Early on, Joe Pesci and I became friends—lifelong friends—and as we both had interests in both fields, it was an extension of the love that we have for one another. When the project first began, it was going to be nothing more than a love letter to the sport from my wife, Daryle Ann. My wife had wanted to do a film on horse-racing for over 20 years. When we started the project, it seemed like it was the right time. We were well aware of the state of racing and we wanted to do something positive for the sport.
Our associations with jockeys like Aaron Gryder and Laffit Pincay Jr., trainers like Doug O’Neill, Ron McAnally and others, as well as tracks, track executives, and the fans made for the perfect opportunity to tackle a film on the history of this sport. These associations, our relationships with some filmmakers and friends, along with the good folks at HRTV and TVG, helped us to secure the team we would need at the track. Of course the team changed as the film took well over a year to make, but we made some good choices early and that carried us through.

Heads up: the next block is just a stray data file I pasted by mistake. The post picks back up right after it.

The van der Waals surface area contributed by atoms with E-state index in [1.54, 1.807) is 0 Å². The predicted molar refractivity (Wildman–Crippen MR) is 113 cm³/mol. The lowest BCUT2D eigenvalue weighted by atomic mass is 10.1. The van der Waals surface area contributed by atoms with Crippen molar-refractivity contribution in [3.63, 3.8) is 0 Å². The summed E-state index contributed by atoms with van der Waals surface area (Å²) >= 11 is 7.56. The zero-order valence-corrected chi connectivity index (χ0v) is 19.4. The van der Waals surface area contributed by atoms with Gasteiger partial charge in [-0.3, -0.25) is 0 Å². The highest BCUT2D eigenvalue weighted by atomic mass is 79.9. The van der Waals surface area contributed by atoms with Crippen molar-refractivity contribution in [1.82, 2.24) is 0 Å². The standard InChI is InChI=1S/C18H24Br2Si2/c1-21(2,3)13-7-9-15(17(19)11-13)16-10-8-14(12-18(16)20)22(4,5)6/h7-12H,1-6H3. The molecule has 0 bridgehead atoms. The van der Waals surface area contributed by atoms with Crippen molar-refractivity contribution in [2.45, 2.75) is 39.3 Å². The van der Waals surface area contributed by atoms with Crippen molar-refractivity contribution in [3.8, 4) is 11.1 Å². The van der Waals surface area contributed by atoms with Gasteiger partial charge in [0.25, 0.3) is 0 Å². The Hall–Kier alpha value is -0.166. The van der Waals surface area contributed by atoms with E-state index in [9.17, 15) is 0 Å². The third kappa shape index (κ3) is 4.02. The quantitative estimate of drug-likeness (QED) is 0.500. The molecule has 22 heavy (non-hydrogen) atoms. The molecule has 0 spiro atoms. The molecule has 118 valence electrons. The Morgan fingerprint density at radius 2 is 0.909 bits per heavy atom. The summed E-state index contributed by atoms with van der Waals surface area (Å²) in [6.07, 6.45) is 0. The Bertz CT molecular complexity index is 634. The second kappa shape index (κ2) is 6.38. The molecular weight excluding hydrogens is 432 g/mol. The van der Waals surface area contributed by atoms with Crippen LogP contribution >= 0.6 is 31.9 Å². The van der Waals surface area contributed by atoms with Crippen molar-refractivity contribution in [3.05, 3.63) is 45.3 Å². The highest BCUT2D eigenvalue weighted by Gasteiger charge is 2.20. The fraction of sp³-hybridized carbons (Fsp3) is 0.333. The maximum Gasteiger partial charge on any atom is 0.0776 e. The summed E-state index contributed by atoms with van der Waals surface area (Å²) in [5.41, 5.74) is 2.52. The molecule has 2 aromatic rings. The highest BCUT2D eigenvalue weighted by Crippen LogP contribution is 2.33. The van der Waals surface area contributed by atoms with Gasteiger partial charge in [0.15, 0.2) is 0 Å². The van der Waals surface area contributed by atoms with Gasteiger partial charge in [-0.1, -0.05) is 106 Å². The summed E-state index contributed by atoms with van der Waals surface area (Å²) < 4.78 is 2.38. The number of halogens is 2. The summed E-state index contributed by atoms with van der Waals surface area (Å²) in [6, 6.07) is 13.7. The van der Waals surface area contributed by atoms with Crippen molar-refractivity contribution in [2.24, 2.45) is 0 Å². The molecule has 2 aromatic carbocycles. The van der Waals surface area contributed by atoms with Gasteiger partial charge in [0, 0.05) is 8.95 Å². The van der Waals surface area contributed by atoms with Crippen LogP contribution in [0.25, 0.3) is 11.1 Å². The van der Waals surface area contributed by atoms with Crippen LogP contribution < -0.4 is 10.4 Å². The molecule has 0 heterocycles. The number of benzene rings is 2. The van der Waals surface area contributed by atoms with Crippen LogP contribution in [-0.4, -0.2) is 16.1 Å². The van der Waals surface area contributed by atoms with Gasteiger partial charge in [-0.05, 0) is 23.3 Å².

MM: What inspired your interest in horse-racing, and why were you compelled to produce a documentary on the subject?
MG: My interest was based more in the sport of horse-racing. Over the last 30 years, horse-racing has taken a beating. It used to be that we’d stop everything we were doing to listen to a race featuring horses like Secretariat, Seabiscuit or John Henry, but now we’ve been relegated back to one of the minor sports out there.
Horse-racing is one of our greatest sports. Thoroughbreds are the greatest athletes on the planet and because of mismanagement, the lack of a commissioner, limited television coverage, attacks from groups that don’t understand the sport, and yes, even some horrible treatment of some of these animals, the sport has taken a beating.